In number (5), I made use of the "For Each" scope to loop through the inbound payload order by order. I have made use of the Groovy script component (5.1) to implement an inner loop to traverse through the Currency List Java Hashmap; this is so that I could select the correct currency code for the order being inspected, we can’t use the Mule's "For Each" scope as an implementation for the inner loop because it is not capable of executing the break mechanism. I want to be able to break the inner loop when the matching country is found; Groovy scripting is the only option for me (you could also user other script language, e.g. Ruby). The following is the Groovy script used:

def curArrayList = flowVars.JavaCurrencyCode.get("Currency");
for (i = 0; i <curArrayList.size(); i++) {
    def item = curArrayList.get(i);
    System.out.println(item.get("Country"));
    if(payload.country.equals(item.get("Country"))){
      payload.item.currency = item.get("CurrencyCode")
      break;
    }
}

Notice that, in the Groovy script, you can reference Mule objects directly- for instance, line number 5 and 6, you would usually access the payload object via MEL by enclosing it in the following format #[...]. In Groovy script, you are able to access it directly. How cool is that?

After number (5), the payload is then transformed back to JSON format so that it could be passed on to the other endpoints. The following postman screencap shows the inbound JSON data that is being passed in to the Mule application and the resulting outbound JSON that is retuned with all its currency code being modified.

Image title

4.0: Conclusion

While building the integration module for the mentioned hypothetical scenario, I have made a few observations I would like to share. Please feel free to give me some feedback and comments pertaining to the observations that I have made.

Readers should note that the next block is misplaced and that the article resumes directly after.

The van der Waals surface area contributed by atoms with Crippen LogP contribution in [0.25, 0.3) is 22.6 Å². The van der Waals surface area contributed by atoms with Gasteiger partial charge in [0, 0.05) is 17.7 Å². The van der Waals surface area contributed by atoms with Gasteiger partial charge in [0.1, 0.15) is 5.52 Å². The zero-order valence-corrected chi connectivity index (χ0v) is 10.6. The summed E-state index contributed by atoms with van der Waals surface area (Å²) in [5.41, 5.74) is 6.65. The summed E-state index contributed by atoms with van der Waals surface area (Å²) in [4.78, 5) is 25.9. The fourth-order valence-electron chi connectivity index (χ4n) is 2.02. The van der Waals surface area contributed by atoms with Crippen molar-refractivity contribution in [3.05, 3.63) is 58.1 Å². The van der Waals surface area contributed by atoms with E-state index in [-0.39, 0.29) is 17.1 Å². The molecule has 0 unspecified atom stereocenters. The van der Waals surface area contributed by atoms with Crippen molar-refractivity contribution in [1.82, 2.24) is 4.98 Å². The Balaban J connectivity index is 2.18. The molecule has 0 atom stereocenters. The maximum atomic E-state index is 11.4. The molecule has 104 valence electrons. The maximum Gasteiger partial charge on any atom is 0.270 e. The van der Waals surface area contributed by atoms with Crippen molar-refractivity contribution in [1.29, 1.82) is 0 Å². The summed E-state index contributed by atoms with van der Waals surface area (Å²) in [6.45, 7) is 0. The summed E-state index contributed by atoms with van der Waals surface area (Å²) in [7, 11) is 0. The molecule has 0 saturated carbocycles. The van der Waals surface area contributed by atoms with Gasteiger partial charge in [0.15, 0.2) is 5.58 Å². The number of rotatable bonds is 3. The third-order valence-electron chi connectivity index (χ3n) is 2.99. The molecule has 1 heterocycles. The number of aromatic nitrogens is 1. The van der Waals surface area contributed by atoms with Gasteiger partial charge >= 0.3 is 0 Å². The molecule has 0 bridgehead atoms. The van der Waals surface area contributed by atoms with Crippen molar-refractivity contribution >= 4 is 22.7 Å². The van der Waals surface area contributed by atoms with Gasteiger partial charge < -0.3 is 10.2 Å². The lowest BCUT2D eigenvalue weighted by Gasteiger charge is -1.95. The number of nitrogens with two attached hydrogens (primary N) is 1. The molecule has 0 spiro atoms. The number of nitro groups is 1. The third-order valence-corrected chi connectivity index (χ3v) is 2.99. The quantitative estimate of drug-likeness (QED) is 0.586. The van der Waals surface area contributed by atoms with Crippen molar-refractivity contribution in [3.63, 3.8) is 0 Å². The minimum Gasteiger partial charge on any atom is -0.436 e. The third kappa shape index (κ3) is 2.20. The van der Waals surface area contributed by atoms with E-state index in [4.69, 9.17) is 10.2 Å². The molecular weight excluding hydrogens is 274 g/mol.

• Message Enricher Scope - We can only have one operation in a message enricher scope; we can't nest additional message processor in a Message enricher scope. For this reason, I have created two separate message enricher scopes (Figure 3.0 (3) & (4)).
  • For Each Scope - Mule's For Each scope is better used for making complete iterations through a collection; it does not have the capability of doing incomplete iteration because it is not capable of executing the break mechanism. To cater for break mechanism in loops, it is best to use scripting components.
  • JSON String Processing - To quote MuleSoft documentation, "There is no standard language currently for querying JSON data graphs in the same way XPATH can query XML documents. Mule provides a simple query syntax for working with JSON data in Java, called JsonPath." Depending on the size of the JSON payload, if the size is inconsequential, then it would be easier for programmatic manipulation if we convert the JSON payload into Java Object. (as shown in Figure 3.0 (4.1))

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Topics:
message enricher ,groovy ,mulesoft